tender back rule

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The tender-back rule, also known as the tender-back doctrine, is a rule that is commonly associated with waiver or release agreements in an employment context. The tender-back rule requires any consideration given to an employee to be given back if the employee wishes to litigate any issue that was supposedly waived. For example, where an employer issues a severance package with an agreement stating that acceptance of the package waives all of the employee's rights to future claims against the employer, the tender-back rule requires that the employee return the severance amount received prior to commencing a lawsuit. 

The tender-back rule is commonly used as a defense by employers. Indeed, the tender-back rule imposes an obligation on potential plaintiffs to prevent them from taking the benefit of the agreement and then pursuing additional compensation through litigation, and courts have held that any consideration received must be tendered back strictly before (i.e., not concurrent with) the commencement of any claim or counterclaim. The tender-back rule applies even if the validity of the contract is questionable, following the general contract principle that contracts "tainted by mistake, duress, or even fraud are voidable at the option of the innocent party," but that party must first "tender-back any benefits received under the contract."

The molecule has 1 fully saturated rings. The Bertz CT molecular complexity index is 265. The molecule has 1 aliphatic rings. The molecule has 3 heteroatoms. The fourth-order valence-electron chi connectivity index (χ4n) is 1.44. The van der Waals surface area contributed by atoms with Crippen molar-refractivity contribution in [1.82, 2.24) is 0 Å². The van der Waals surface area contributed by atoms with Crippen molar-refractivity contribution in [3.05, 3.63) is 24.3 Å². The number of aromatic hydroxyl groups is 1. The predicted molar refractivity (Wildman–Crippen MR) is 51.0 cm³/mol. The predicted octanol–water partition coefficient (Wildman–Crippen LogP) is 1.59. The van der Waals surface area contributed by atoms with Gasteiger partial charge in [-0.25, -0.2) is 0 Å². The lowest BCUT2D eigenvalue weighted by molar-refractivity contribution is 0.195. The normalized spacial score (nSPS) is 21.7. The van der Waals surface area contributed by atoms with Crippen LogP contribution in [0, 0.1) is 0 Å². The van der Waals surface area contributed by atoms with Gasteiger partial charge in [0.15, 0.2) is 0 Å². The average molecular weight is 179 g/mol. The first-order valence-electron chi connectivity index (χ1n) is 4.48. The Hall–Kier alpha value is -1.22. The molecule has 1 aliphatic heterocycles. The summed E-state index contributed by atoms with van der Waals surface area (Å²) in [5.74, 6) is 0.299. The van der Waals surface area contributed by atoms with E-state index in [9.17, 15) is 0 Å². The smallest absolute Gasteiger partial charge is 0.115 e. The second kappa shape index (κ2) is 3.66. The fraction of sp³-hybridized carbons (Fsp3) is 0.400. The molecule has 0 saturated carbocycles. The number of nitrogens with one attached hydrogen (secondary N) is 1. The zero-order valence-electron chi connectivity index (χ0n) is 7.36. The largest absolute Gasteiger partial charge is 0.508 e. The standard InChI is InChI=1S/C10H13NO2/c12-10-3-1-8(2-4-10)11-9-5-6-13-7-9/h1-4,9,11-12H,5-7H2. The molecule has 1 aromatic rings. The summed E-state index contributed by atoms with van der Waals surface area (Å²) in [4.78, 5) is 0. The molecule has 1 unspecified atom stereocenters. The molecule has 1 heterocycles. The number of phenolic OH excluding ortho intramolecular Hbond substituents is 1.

However, the tender-back rule does not necessarily apply to all claims. For example, the Sixth Circuit has held that claims brought under the Equal Pay Act (EPA), Title VII, and Age Discrimination in Employment Act (ADEA) do not trigger the tender-back rule, and that plaintiffs asserting violations of these acts do not have to tender-back any consideration to commence litigation. 

[Last updated in October of 2021 by the Wex Definitions Team]